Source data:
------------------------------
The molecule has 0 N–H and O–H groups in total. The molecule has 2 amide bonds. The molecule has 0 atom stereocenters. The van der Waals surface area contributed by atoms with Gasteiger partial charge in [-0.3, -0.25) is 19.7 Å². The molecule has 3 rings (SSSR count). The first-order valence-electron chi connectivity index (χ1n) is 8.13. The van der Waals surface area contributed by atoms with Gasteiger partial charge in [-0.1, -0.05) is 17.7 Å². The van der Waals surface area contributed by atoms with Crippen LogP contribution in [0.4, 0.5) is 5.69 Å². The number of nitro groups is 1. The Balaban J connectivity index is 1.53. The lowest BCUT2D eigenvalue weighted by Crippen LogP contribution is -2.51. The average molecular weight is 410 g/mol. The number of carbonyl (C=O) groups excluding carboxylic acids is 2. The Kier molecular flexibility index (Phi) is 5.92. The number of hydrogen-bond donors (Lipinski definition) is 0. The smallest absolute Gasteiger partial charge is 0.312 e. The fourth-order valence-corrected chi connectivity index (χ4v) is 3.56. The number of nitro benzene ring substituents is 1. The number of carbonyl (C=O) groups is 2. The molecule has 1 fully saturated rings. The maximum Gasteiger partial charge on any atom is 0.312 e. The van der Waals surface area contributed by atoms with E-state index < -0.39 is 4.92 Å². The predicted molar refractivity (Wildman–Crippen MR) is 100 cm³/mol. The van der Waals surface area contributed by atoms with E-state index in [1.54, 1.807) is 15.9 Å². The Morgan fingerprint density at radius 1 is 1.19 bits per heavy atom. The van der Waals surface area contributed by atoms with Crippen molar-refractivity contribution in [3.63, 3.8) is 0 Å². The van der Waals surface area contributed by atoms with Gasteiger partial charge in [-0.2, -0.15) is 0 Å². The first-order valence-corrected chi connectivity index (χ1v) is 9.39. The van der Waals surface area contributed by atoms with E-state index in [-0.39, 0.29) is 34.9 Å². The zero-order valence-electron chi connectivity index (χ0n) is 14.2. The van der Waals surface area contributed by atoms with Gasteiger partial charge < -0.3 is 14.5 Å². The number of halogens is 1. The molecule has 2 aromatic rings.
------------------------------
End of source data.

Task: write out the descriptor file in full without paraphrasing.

The molecule has 0 N–H and O–H groups in total. The molecule has 2 amide bonds. The molecule has 0 atom stereocenters. The van der Waals surface area contributed by atoms with Gasteiger partial charge in [-0.3, -0.25) is 19.7 Å². The molecule has 3 rings (SSSR count). The first-order valence-electron chi connectivity index (χ1n) is 8.13. The van der Waals surface area contributed by atoms with Gasteiger partial charge in [-0.1, -0.05) is 17.7 Å². The van der Waals surface area contributed by atoms with Crippen LogP contribution in [0.4, 0.5) is 5.69 Å². The number of nitro groups is 1. The Balaban J connectivity index is 1.53. The lowest BCUT2D eigenvalue weighted by Crippen LogP contribution is -2.51. The average molecular weight is 410 g/mol. The number of carbonyl (C=O) groups excluding carboxylic acids is 2. The Kier molecular flexibility index (Phi) is 5.92. The number of hydrogen-bond donors (Lipinski definition) is 0. The smallest absolute Gasteiger partial charge is 0.312 e. The fourth-order valence-corrected chi connectivity index (χ4v) is 3.56. The number of nitro benzene ring substituents is 1. The number of carbonyl (C=O) groups is 2. The molecule has 1 fully saturated rings. The maximum Gasteiger partial charge on any atom is 0.312 e. The van der Waals surface area contributed by atoms with E-state index < -0.39 is 4.92 Å². The predicted molar refractivity (Wildman–Crippen MR) is 100 cm³/mol. The van der Waals surface area contributed by atoms with E-state index in [1.54, 1.807) is 15.9 Å². The Morgan fingerprint density at radius 1 is 1.19 bits per heavy atom. The van der Waals surface area contributed by atoms with Crippen molar-refractivity contribution in [3.63, 3.8) is 0 Å². The van der Waals surface area contributed by atoms with Gasteiger partial charge in [-0.2, -0.15) is 0 Å². The first-order valence-corrected chi connectivity index (χ1v) is 9.39. The van der Waals surface area contributed by atoms with E-state index in [-0.39, 0.29) is 34.9 Å². The zero-order valence-electron chi connectivity index (χ0n) is 14.2. The van der Waals surface area contributed by atoms with Gasteiger partial charge < -0.3 is 14.5 Å². The number of halogens is 1. The molecule has 2 aromatic rings.